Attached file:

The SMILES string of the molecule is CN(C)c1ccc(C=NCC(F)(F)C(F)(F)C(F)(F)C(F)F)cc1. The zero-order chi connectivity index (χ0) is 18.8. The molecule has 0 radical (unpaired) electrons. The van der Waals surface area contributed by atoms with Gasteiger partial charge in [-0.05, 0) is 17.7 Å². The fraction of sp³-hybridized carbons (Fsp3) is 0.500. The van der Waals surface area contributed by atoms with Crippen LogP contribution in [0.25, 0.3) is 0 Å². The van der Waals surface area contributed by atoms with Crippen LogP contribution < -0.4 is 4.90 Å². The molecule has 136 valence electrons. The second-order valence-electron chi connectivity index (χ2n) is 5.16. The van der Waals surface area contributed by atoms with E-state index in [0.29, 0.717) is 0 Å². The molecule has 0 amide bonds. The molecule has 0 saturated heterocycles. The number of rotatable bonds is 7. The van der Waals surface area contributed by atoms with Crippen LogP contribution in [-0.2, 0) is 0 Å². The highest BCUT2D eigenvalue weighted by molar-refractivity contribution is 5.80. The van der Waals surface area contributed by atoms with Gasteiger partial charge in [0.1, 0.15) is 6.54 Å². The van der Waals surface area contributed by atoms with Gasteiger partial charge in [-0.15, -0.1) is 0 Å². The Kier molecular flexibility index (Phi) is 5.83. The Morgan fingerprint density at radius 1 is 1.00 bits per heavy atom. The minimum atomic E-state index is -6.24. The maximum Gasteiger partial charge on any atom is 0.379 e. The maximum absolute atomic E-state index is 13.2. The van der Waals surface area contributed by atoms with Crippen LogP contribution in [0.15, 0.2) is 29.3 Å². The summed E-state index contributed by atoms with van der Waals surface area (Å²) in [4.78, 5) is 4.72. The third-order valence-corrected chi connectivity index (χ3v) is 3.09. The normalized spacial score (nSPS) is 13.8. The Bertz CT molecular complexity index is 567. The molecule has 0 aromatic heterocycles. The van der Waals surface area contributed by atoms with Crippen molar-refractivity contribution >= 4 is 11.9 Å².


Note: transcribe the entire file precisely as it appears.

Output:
The SMILES string of the molecule is CN(C)c1ccc(C=NCC(F)(F)C(F)(F)C(F)(F)C(F)F)cc1. The zero-order chi connectivity index (χ0) is 18.8. The molecule has 0 radical (unpaired) electrons. The van der Waals surface area contributed by atoms with Gasteiger partial charge in [-0.05, 0) is 17.7 Å². The fraction of sp³-hybridized carbons (Fsp3) is 0.500. The van der Waals surface area contributed by atoms with Crippen LogP contribution in [0.25, 0.3) is 0 Å². The van der Waals surface area contributed by atoms with Crippen LogP contribution < -0.4 is 4.90 Å². The molecule has 136 valence electrons. The second-order valence-electron chi connectivity index (χ2n) is 5.16. The van der Waals surface area contributed by atoms with E-state index in [0.29, 0.717) is 0 Å². The molecule has 0 amide bonds. The molecule has 0 saturated heterocycles. The number of rotatable bonds is 7. The van der Waals surface area contributed by atoms with Crippen LogP contribution in [-0.2, 0) is 0 Å². The highest BCUT2D eigenvalue weighted by molar-refractivity contribution is 5.80. The van der Waals surface area contributed by atoms with Gasteiger partial charge in [0.1, 0.15) is 6.54 Å². The van der Waals surface area contributed by atoms with Gasteiger partial charge in [-0.15, -0.1) is 0 Å². The Kier molecular flexibility index (Phi) is 5.83. The Morgan fingerprint density at radius 1 is 1.00 bits per heavy atom. The minimum atomic E-state index is -6.24. The maximum Gasteiger partial charge on any atom is 0.379 e. The maximum absolute atomic E-state index is 13.2. The van der Waals surface area contributed by atoms with Crippen LogP contribution in [0.15, 0.2) is 29.3 Å². The summed E-state index contributed by atoms with van der Waals surface area (Å²) in [4.78, 5) is 4.72. The third-order valence-corrected chi connectivity index (χ3v) is 3.09. The normalized spacial score (nSPS) is 13.8. The Bertz CT molecular complexity index is 567. The molecule has 0 aromatic heterocycles. The van der Waals surface area contributed by atoms with Crippen molar-refractivity contribution >= 4 is 11.9 Å².